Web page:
CERN International Relations Director Shares insights on the Revolutionary Research and Programs
In October 2017, Charlotte Lindberg Warakaulle, the International Relations Director of CERN, made a dazzling presentation to AIC members and guests on the wondrous scientific research and technological breakthroughs being developed at CERN, the world’s foremost particle physics lab. More than 40 people attended the event at Geneva’s Warwick Hotel.
Warakaulle opened her talk with a general introduction to CERN, before going into details on the cutting-edge research that has led to numerous findings, including the discovery, in July 2012, of the Higgs-boson particle (the so-called God particle) -- a fundamental constituent of the so-called standard model. She also spoke on CERN’S ongoing research into the origins of the universe in the Big Bang nearly 14 billion years ago.
Founded in Meyrin in 1954, CERN (the European Organization for Nuclear Research), has a current staff of more than 2,500 physicists, engineers, and IT professionals. It is at the forefront of particle physics research and is home to the Large Hadron Collider (LHC), the world’s largest and most powerful particle accelerator.
Situated 100 meters below the surface, the Large Hadron Collider is twenty-seven kilometers in circumference and straddles the Swiss-France border. It is the world’s largest scientific instrument. The LHC’s experiments in particle physics have led to many revolutionary discoveries since starting operation in March 2010. It has come to further symbolize CERN’s motto of “making the impossible…possible.”
Warakaulle also explained how CERN’s research initiatives had led to the transfer of knowledge to industry and society at large. Through its policy of non-military research meant to positively benefit humankind, research at CERN had led to breakthroughs in fields such as medical imaging (PET scanning technology), cryogenics, airport scanners, historical analyses, cargo screening, food sterilization, cancer research, nuclear waste management, data analysis, and the World Wide Web.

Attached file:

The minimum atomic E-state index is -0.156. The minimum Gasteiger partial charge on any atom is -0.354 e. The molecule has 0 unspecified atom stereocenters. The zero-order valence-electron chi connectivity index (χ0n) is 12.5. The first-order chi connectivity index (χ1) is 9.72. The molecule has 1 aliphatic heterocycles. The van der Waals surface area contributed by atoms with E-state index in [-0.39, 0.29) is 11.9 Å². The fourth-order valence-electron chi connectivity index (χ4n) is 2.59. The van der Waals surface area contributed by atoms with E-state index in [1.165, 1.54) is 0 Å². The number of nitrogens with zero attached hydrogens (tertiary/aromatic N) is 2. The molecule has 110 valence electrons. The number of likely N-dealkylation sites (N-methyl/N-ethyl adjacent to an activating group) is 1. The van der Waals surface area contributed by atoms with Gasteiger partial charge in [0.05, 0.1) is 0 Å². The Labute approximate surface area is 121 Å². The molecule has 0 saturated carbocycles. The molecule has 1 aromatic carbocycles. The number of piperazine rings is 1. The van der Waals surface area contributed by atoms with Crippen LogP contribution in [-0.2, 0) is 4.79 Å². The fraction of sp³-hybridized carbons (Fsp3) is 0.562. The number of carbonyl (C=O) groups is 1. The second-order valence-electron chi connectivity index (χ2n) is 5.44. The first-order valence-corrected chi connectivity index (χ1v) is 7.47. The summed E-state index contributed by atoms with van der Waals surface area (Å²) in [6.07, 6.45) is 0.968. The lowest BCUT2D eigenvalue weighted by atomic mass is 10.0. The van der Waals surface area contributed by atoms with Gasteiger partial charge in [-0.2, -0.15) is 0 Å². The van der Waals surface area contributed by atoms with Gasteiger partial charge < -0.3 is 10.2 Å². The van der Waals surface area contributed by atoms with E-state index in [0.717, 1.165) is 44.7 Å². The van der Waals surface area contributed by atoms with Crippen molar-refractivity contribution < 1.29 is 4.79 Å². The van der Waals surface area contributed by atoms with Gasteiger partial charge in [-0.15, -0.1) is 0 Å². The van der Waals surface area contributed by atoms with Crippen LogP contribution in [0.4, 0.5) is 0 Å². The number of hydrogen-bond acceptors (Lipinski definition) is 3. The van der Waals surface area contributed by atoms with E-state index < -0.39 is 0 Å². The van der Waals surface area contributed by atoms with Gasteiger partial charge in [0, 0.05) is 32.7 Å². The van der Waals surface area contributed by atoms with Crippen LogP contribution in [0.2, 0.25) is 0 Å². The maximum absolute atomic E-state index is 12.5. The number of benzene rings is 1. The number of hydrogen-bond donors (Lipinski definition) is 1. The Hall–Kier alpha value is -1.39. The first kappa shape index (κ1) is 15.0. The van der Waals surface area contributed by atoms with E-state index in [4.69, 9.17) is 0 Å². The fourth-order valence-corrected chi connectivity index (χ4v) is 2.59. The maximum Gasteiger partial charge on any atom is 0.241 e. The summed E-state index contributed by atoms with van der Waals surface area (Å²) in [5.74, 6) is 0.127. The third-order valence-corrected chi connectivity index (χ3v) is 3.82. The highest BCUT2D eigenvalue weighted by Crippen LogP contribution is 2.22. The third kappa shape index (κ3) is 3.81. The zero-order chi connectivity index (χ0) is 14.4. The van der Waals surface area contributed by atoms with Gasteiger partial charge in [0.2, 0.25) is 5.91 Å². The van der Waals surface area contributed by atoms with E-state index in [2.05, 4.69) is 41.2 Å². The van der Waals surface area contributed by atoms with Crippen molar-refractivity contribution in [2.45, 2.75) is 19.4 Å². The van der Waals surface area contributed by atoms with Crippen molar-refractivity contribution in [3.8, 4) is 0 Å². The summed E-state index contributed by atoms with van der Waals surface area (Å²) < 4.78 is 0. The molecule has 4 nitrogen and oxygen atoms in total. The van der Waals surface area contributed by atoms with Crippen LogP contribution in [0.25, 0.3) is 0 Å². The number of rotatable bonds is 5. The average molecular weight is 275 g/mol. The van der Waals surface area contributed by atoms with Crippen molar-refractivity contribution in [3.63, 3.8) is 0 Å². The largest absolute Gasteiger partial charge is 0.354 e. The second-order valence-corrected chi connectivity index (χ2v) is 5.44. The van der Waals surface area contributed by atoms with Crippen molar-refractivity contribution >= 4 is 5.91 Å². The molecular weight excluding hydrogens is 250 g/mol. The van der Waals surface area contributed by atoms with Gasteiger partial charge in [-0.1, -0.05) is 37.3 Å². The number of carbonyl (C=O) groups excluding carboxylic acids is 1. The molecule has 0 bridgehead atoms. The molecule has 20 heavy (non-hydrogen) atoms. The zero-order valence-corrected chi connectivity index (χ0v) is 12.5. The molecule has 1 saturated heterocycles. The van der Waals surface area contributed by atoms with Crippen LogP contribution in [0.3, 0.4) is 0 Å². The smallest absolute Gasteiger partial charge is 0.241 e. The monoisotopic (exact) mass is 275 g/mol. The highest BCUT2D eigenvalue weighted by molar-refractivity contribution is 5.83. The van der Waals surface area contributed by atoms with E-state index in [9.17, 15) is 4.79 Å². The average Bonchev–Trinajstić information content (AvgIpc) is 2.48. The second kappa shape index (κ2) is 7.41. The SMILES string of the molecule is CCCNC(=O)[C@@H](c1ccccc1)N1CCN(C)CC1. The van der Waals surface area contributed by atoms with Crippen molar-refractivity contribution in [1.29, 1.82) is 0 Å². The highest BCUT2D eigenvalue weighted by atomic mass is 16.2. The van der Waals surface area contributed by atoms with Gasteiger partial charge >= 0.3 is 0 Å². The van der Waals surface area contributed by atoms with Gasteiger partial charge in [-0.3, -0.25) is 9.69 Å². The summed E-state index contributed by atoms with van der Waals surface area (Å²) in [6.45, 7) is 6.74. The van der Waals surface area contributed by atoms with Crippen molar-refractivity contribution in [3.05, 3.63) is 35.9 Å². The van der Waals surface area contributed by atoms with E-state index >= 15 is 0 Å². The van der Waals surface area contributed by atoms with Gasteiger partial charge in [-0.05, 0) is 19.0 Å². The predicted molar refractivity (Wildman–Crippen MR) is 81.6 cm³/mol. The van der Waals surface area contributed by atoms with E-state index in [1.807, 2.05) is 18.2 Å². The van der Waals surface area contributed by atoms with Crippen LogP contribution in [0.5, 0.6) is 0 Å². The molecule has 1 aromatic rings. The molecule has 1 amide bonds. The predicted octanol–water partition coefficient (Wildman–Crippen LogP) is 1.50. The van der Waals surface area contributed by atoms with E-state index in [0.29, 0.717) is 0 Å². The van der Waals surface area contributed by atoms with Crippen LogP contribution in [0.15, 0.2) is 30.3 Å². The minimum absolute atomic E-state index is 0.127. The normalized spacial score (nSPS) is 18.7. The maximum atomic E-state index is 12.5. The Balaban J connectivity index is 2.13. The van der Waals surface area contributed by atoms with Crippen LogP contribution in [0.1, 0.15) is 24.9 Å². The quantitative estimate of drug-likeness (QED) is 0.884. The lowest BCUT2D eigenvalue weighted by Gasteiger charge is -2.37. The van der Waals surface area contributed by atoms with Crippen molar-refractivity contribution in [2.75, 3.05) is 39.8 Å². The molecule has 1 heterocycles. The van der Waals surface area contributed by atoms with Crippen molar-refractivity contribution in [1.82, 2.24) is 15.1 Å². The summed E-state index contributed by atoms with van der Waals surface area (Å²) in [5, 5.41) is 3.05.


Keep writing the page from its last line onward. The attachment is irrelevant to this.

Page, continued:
Everyone in attendance was interested to hear of CERN’S ongoing research as well as its efforts to contribute to various global political debates and agendas. Among the imperatives Warakaulle cited were:
Expanding the number of associate and full members (it has currently has 22 international members (with the US, Russia, and Japan having Observer status)
the CERN’s status as a key player and consult on international agreements and treaties in the realm of nuclear proliferation and civilian applications of nuclear power and climate change, and other global initiatives
Expanding the educational focus to make science – especially physics and other STEM subjects – a more attractive field of study and curiosity, including by training more high-school teachers to inspire the next generation of scientists and engineers.
Warakaulle’s discussion was followed by a brief Q & A which saw AIC member and resident physicist Dr. Sorina Popescu answering questions of a more theoretical nature from attendees.
Where did we come from? Where are we going? Why do the stars shine bright at night? How old is the universe? These are just a few of the questions asked every day at the CERN. The answers keep coming…